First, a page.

1474-1559. Bishop of Durham. While studying at Oxford, Cambridge, and Padua, he made friends with ,* Thomas More,* Erasmus,* and other foreign scholars. Warham made him his chancellor in 1511, and * sent him on various political missions, making him bishop of London in 1522 and of Durham in 1530. He at first opposed the royal supremacy, but later preached vigorously in its favor. This support of Tunstall was of crucial importance to Henry VIII because of the wide respect in which he was held. Tunstall remained Catholic in doctrine, however, defending auricular confession and striving to keep the Bishops' Book* of 1537 as Catholic as possible. Under Edward VI* he had second thoughts on royal supremacy, though he enforced the Act of Uniformity* in his diocese after voting against it in Parliament. He also voted against the abolition of chantries in 1547, and the act permitting priests to marry in 1549. In consequence he was imprisoned in his house in 1551, and in 1552 deprived of his bishopric. While in prison he wrote a defense of the Catholic view of the Mass, De veritate corporis et sanguinis domini nostri Jesu Christi in eucharistia (published in Paris in 1554). He was restored by * in 1554, but took no part in persecution. On the accession of Elizabeth* he refused to take the Oath of Supremacy, or to help consecrate * as archbishop of Canterbury. He was again deprived and kept in custody at Lambeth Palace until his death a few months later.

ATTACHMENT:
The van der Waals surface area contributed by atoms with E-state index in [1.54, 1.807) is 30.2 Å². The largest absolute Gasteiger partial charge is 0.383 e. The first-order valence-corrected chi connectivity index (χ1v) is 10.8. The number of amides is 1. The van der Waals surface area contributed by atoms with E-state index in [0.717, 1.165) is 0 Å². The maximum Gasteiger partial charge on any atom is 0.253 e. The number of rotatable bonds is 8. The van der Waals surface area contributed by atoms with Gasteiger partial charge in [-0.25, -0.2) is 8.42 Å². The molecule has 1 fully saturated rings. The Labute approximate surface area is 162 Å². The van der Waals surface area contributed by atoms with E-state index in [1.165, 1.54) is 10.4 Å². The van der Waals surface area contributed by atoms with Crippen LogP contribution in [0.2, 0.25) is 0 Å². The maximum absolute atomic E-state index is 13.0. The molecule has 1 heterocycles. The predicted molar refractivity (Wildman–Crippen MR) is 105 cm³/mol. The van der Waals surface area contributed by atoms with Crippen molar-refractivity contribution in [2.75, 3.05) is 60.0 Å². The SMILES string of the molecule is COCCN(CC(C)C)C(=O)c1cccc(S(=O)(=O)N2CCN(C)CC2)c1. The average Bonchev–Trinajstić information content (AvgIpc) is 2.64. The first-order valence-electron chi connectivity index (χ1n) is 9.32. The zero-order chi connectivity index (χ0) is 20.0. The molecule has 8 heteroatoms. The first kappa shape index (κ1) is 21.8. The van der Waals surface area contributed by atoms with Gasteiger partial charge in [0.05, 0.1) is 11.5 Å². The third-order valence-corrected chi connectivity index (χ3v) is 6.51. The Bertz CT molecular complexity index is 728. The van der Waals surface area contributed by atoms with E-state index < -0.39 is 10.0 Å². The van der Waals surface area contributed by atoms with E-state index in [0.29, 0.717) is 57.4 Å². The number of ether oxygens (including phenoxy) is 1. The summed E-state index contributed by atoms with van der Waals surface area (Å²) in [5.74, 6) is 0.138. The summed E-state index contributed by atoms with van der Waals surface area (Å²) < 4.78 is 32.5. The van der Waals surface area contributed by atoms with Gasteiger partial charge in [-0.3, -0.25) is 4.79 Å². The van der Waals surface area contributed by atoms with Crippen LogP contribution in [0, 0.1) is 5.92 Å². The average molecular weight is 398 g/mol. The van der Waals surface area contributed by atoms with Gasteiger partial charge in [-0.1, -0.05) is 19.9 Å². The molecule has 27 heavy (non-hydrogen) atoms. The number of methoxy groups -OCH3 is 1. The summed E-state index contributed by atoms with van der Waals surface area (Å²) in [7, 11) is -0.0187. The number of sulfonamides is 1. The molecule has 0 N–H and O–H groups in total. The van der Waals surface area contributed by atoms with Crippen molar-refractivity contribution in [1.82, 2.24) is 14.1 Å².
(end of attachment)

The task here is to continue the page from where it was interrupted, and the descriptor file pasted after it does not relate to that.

See register as bishop of Durham (ed. G. Hinde, 1951-52), and C. Sturge,: Churchman, Scholar, Statesman, Administrator (1938).